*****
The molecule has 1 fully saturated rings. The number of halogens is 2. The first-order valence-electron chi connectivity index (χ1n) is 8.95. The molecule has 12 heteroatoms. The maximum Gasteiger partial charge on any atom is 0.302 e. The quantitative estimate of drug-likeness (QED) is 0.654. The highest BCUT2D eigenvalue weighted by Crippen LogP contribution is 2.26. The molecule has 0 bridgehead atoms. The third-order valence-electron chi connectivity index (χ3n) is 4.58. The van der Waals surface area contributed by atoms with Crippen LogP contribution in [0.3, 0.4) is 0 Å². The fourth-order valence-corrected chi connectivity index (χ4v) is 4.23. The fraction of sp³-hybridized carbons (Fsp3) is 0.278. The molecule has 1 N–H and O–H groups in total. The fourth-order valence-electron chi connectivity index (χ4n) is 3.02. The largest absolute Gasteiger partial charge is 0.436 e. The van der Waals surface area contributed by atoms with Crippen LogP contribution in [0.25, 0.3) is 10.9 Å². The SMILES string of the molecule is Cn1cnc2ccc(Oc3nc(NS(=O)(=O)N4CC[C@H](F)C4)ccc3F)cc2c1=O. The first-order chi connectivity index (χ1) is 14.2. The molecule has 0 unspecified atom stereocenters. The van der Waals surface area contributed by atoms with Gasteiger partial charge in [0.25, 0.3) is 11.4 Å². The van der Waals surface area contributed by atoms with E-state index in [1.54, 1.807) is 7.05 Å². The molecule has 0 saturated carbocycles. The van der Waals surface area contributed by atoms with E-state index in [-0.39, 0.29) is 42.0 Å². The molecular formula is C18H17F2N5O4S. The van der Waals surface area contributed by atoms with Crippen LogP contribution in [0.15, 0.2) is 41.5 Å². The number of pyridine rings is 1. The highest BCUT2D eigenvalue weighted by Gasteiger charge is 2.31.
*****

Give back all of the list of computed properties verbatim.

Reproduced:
The molecule has 1 fully saturated rings. The number of halogens is 2. The first-order valence-electron chi connectivity index (χ1n) is 8.95. The molecule has 12 heteroatoms. The maximum Gasteiger partial charge on any atom is 0.302 e. The quantitative estimate of drug-likeness (QED) is 0.654. The highest BCUT2D eigenvalue weighted by Crippen LogP contribution is 2.26. The molecule has 0 bridgehead atoms. The third-order valence-electron chi connectivity index (χ3n) is 4.58. The van der Waals surface area contributed by atoms with Crippen LogP contribution in [0.3, 0.4) is 0 Å². The fourth-order valence-corrected chi connectivity index (χ4v) is 4.23. The fraction of sp³-hybridized carbons (Fsp3) is 0.278. The molecule has 1 N–H and O–H groups in total. The fourth-order valence-electron chi connectivity index (χ4n) is 3.02. The largest absolute Gasteiger partial charge is 0.436 e. The van der Waals surface area contributed by atoms with Crippen LogP contribution in [0.25, 0.3) is 10.9 Å². The SMILES string of the molecule is Cn1cnc2ccc(Oc3nc(NS(=O)(=O)N4CC[C@H](F)C4)ccc3F)cc2c1=O. The first-order chi connectivity index (χ1) is 14.2. The molecule has 0 unspecified atom stereocenters. The van der Waals surface area contributed by atoms with Gasteiger partial charge in [0.25, 0.3) is 11.4 Å². The van der Waals surface area contributed by atoms with E-state index in [1.54, 1.807) is 7.05 Å². The molecule has 0 saturated carbocycles. The van der Waals surface area contributed by atoms with E-state index in [-0.39, 0.29) is 42.0 Å². The molecular formula is C18H17F2N5O4S. The van der Waals surface area contributed by atoms with Crippen LogP contribution in [0.15, 0.2) is 41.5 Å². The number of pyridine rings is 1. The highest BCUT2D eigenvalue weighted by Gasteiger charge is 2.31.